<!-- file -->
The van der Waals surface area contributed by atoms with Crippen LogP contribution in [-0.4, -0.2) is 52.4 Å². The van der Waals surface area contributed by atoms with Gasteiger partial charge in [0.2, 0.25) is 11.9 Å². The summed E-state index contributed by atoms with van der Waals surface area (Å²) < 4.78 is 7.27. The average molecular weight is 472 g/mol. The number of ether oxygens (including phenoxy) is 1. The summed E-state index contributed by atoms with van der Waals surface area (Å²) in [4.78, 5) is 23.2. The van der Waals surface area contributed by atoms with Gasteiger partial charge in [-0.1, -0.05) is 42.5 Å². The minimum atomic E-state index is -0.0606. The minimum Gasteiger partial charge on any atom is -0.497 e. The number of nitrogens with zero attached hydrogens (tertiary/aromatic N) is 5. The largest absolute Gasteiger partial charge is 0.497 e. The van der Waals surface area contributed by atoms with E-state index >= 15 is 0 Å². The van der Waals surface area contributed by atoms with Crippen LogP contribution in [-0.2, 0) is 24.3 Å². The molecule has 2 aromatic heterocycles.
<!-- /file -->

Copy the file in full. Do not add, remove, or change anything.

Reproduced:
The van der Waals surface area contributed by atoms with Crippen LogP contribution in [-0.4, -0.2) is 52.4 Å². The van der Waals surface area contributed by atoms with Gasteiger partial charge in [0.2, 0.25) is 11.9 Å². The summed E-state index contributed by atoms with van der Waals surface area (Å²) < 4.78 is 7.27. The average molecular weight is 472 g/mol. The number of ether oxygens (including phenoxy) is 1. The summed E-state index contributed by atoms with van der Waals surface area (Å²) in [4.78, 5) is 23.2. The van der Waals surface area contributed by atoms with Gasteiger partial charge in [-0.1, -0.05) is 42.5 Å². The minimum atomic E-state index is -0.0606. The minimum Gasteiger partial charge on any atom is -0.497 e. The number of nitrogens with zero attached hydrogens (tertiary/aromatic N) is 5. The largest absolute Gasteiger partial charge is 0.497 e. The van der Waals surface area contributed by atoms with E-state index >= 15 is 0 Å². The van der Waals surface area contributed by atoms with Crippen LogP contribution in [-0.2, 0) is 24.3 Å². The molecule has 2 aromatic heterocycles.